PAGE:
What is Eyebright?

eyebright-1Eyebright (Euphrasia officinalis) is an herb that has mild antimicrobial (antiseptic), anti-inflammatory and astringent properties. As the name suggests, it appears to have a special effect on the eye. It appears effective when used orally and/or topically. Homeopathic preparations of euphrasia appear to have similar effects to herbal extracts.

Euphrasia contains tannins, aucubin, and quercetin. The tannins appear to have anti-inflammatory activity, and they may also help precipitate proteins in corneal ulcers, forming a barrier that resists further damage. Aucubin is a limited spectrum anti-microbial and anti-viral compound. Quercetin is believed to inhibit the release of histamine by immune system cells during allergic reactions.

Why recommend administration of eyebright to my pet?

Veterinary herbalists commonly prescribe eyebright for treating inflammatory conditions of the eye, particularly conjunctivitis (inflammation of the mucous membrane surrounding the eye) which may be due to a variety of causes. It appears especially effective when integrated into treatment protocols for feline viral upper respiratory infections.

What species of animals are being treated regularly with eyebright?

eyebright-2Euphrasia is a benign herb, and is probably safe for administration in most species. Dogs, cats, and horses are the animals most commonly treated.

How much research has been conducted on this supplement?

Most of the evidence for effectiveness comes from herbal tradition in humans and clinical experience in humans and animals rather than controlled research studies.

How can my pet benefit from eyebright?

Euphrasia may be used in bacterial, allergic or viral conjunctivitis.

"It is not recommended as a sole treatment for corneal ulcers..."

It is not recommended as a sole treatment for corneal ulcers, but may be beneficial when combined with other medications and surgical procedures.

How successful is eyebright?

Effectiveness will vary with the severity of the problem. Where the underlying cause is persistent, eyebright will have to be used regularly. When eye inflammation is causing rubbing, promoting further irritation, eyebright may resolve the problem. It is an excellent alternative to corticosteroid eyedrops, which may worsen corneal ulcers if used inappropriately, and which may cause systemic side effects when used excessively or chronically. Euphrasia may be a safer alternative to corticosteroids in mild eye disorders since it not only relieves inflammation, but may help protect against the incidence of ulcers. The use of additional antimicrobial or immune stimulating agents may be required in the treatment of contagious forms of conjunctivitis.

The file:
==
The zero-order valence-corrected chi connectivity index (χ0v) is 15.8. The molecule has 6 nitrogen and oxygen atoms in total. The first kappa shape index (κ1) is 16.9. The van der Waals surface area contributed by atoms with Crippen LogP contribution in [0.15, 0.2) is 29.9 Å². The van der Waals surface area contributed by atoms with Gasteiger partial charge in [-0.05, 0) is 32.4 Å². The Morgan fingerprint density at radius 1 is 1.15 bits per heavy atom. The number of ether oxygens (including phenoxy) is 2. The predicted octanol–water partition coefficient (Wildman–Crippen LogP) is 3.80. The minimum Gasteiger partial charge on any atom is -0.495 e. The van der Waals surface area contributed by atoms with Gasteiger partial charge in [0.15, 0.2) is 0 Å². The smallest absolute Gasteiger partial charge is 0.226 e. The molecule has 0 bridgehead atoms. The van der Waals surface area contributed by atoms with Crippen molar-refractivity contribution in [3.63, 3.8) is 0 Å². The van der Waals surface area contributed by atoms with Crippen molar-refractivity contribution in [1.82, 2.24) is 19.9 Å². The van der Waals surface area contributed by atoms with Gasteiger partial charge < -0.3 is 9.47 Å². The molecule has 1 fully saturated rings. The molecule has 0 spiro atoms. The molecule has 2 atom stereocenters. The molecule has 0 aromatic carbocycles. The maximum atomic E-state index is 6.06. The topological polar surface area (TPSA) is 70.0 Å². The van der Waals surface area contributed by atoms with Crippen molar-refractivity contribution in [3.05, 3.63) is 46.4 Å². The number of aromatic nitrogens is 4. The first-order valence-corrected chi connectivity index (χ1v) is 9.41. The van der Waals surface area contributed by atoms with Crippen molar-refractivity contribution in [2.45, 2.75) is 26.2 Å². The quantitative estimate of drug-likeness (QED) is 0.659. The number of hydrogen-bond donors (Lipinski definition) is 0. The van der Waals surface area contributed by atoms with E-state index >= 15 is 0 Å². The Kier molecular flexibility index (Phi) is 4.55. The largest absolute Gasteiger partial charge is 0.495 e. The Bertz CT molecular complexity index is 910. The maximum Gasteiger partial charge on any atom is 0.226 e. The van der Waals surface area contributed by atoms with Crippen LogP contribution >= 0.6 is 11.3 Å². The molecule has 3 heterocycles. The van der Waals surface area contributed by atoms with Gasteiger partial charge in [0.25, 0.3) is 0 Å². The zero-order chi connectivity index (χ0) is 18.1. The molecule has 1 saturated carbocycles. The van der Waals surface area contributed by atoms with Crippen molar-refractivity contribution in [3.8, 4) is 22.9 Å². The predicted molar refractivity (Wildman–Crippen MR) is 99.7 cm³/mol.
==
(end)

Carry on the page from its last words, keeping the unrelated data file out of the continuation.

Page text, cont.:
How safe is eyebright? 

One potential concern is the risk of bacterial contamination of eyebright eyedrops. Contamination is easily avoided by purchasing sealed containers, avoiding contact of the tip of the bottle with the skin, storing the drops according to the manufacturer's directions, and observing product expiration dates. These concerns are not relevant when oral herbal and homeopathic preparations are used.

There is an extremely remote risk that topical eyebright may induce eye inflammation in some rare individuals. This irritation disappears immediately when the herb is discontinued.

"Eye disorders are potentially serious and highly destructive and to avoid the risk of permanent injury, should be promptly investigated if they fail to resolve quickly and easily."

Eyebright may be ineffective in some cases. When persistent use seems required, or eyebright is not effective at all, the pet should be re-evaluated by a veterinarian. Eye disorders are potentially serious and highly destructive and to avoid the risk of permanent injury, should be promptly investigated if they fail to resolve quickly and easily.

Where do I obtain eyebright and do I need a prescription?

Consumers should be aware that the quality of herbal preparations may vary considerably among manufacturers. Your veterinarian may have preferred products that he or she will recommend. A prescription for eyebright is not required.

Due in part to its extreme usefulness, Euphrasia officinalis is becoming a threatened plant. Homeopathic preparations contain less of the plant yet appear to be just as effective. As a result, they may be more environmentally friendly.

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